Friday, October 30, 2009

Abusive use of religious noise


While recent rioting in and around Jerusalem's Old City has left religious tensions between the capital's Muslims and Jews simmering, a new dispute - this time concerning the volume of prayers, more than the prayers themselves - is resonating in outlying neighborhoods.

Jewish residents of these areas, all of which are in close proximity to Arab neighborhoods in the capital's east, have begun to complain that the adhan, or Islamic call to prayer, which is broadcast five times a day from loudspeakers inside local mosques, has become an intolerable nuisance, particularly when it blasts through their neighborhoods at 4 a.m. every day.

"It's as if they took the speakers and put them inside my bedroom," Yehudit Raz, a resident of the northeast Pisgat Ze'ev neighborhood, told The Jerusalem Post on Thursday. "And it's not from one mosque or two mosques - we're talking about tons of speakers going off, one after the other, every morning." [...]


  1. Well they knew that when they moved in...

    So if they did not want it, why did they choose to live there?

    You cannot always have your comfort by restraining the liberties of the other.

  2. Knew before said...

    Well they knew that when they moved in...
    what utter nonsense. Life is all about restraining liberties and expressing liberties and getting the balance right.

    There is no unlimited right to make noise and the Arabs are well aware that they are irritating - which is why the volume keeps going up.

    They have no religious requirement to make noise and disturb others.

  3. "what utter nonsense."

    Are you saying the moslems suddenly started the custom of calling to prayer early in the morning?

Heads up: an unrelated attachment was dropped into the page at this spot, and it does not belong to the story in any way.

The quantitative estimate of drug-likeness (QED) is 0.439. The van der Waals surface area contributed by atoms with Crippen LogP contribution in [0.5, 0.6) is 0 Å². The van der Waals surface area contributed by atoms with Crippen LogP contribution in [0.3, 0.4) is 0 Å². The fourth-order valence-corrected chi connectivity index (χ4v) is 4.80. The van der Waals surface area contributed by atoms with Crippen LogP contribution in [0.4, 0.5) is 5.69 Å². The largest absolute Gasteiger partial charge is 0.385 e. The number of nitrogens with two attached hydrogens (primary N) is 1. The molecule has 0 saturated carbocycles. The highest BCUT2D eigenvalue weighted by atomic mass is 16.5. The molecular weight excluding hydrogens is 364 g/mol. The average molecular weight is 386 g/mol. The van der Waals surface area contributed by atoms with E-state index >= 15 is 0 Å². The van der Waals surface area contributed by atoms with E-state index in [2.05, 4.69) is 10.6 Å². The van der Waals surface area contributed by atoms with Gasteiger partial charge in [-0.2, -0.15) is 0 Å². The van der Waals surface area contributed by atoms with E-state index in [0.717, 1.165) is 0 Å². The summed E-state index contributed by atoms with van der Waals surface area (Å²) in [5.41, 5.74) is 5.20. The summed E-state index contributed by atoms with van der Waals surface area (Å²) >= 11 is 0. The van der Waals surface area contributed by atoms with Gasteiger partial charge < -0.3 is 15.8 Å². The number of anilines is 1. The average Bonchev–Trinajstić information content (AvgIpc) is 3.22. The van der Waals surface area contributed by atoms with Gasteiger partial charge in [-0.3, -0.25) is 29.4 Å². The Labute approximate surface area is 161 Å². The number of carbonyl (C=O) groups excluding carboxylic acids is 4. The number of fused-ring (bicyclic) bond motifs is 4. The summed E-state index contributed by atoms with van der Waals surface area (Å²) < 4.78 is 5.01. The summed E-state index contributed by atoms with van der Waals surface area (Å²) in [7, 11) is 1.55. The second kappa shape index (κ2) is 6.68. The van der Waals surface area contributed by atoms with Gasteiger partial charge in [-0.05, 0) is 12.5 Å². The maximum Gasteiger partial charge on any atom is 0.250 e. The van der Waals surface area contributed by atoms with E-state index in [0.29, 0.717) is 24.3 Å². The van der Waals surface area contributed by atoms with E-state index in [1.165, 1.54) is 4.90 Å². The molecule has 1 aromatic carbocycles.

When I was in Natzeret 20 years ago they did just that.

    So the custom certainly is not new.

    "Life is all about restraining liberties and expressing liberties and getting the balance right."

    You are right. People who move into a neighbourhood knowing full well that the Muezzin calls on a badly recorded tape at 3 in the morning and than trying to silence the muezzin do not get this balance right. I would call them troublemakers.

  4. Knew before knows nothingOctober 30, 2009 at 3:34 PM

    People have a right to live where they want in peace. If the Arabs are making too much noise according to the legal code (dina demalchusa), they must stop. While you may wonder why people chose to move close to Arabs to begin with, they have a right to ask that the law be enforced.

  5. "People have a right to live where they want in peace"

    If you want to live in peace and quiet right next to Ben Gurion Airport, the airport will not stop operating because of you.

    There is always a balance to be found between differing interests.

    The situation in places like Gilo and Pisgat Zeev seems quite delicate to me, since the arabs do not really want jews to live there. So they cannot keep them from moving in. But in my opinion it would mean to impose too much on them if you come without being invited and also want them to change long-standing customs because of you.

    Then there might be plain legal complications as to which law applies, but I am not familiar with the intricacies of those questions.

  6. Knew before knows nothingNovember 1, 2009 at 4:53 AM

    How can you compare an airport which borders on eminent domain for the public good to Arabs violating noise codes? With the Arabs, there are simply laws being enforced for the first time because someone complained.

  7. This is in response to Knew before you said...

    This has nothing to do with long established customs. These people blast their minarets way louder in areas near Jewish settlement. This is not what I think, this is what I know from experience. In Israel and other Muslim places that I have been.


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